In the portrait of Gachet, the purple foxglove plant sits next to two yellow books on the table. Foxglove (digitalis) had been known as an effective medicine to treat heart failure (dropsy) for many years. It was also used at this time as a remedy for epilepsy (on which it had no effect) and melancholia. It is possible that Gachet was using minute doses to treat van Gogh’s mania and depression but this seems unlikely given that the artist never mentioned any medication prescribed by Gachet in his frequent letters to his family. It is true that the doctor did not remove the bullet that was lodged in van Gogh’s chest after his botched suicide attempt, but that could have been because Gachet recognised that it was safer to leave it there than risk surgery and the complications of bleeding and infection. (Gachet had frontline experience of treating trauma during the Prussian siege of Paris in 1870) He did inform Van Gogh’s brother, Theo, immediately, and was one of only a few mourners at Vincent’s funeral. According to a letter from the artist Emile Bernard to Albert Aurier, Gachet was crying so much at the graveside that he found it difficult to say anything about his famous patient.

Dr. Gachet (who is a great lover of art and possesses one of the best collections of impressionist painting of the present day) wanted to say a few words of homage about Vincent and his life, but he too was crying so much that he could only stammer a very confused farewell. . . (the most beautiful way, perhaps).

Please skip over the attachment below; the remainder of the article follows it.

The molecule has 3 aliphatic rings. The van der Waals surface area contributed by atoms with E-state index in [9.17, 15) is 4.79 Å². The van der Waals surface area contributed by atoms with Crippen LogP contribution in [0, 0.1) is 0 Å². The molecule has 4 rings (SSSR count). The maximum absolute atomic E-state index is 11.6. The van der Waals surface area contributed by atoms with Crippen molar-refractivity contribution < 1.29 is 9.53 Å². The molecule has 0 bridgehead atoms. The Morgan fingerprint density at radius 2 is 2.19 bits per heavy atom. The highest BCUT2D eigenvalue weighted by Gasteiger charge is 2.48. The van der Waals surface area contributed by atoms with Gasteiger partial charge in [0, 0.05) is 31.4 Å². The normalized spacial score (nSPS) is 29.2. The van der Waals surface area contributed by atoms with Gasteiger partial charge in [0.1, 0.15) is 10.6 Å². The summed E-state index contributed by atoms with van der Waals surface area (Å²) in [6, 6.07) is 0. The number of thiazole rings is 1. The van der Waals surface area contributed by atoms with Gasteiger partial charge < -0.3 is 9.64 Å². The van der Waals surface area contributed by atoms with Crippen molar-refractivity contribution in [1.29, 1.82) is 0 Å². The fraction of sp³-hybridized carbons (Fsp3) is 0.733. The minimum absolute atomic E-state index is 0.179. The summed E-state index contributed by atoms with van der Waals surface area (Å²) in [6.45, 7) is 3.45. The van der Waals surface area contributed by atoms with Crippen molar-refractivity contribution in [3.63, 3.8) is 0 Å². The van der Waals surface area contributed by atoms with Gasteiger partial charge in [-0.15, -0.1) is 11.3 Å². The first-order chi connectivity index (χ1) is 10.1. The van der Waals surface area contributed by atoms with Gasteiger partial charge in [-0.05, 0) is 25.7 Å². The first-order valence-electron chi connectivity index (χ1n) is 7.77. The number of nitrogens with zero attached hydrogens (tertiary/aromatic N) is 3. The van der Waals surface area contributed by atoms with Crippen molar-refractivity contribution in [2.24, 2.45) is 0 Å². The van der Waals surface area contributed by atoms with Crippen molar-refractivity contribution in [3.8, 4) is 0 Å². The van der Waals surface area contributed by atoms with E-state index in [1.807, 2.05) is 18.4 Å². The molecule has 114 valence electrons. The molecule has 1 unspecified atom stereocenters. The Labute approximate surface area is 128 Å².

He briefly outlined Vincent’s achievements, stating how sublime his goal was and how great an admiration he felt for him (though he had only known him a short time). He was, Gachet said, an honest man and a great artist, he had only two aims, humanity and art. It was art that he prized above everything and which will make his name. (Bernard to Aurier 1890)

IN MANY WAYS, Gachet and Van Gogh’s time together in Auvers-sur-Oise was fruitful in terms of friendship and art. Van Gogh painted 70 paintings in the last 70 days of his life, an output that could have been partly due to the dynamism of his interactions with Gachet. The doctor was passionate about art, his own attempts, Van Gogh’s and many other impressionists, building a collection for his family that included seven of Van Gogh’s paintings and works by Cezanne, Pissarro and Guillaumin. Sixty years later, these were donated to the Musée d’Orsay and provided inspiration for a retrospective at the Metropolitan museum in New York in 1999 entitled Cezanne to Van Gogh: The collection of Doctor Gachet.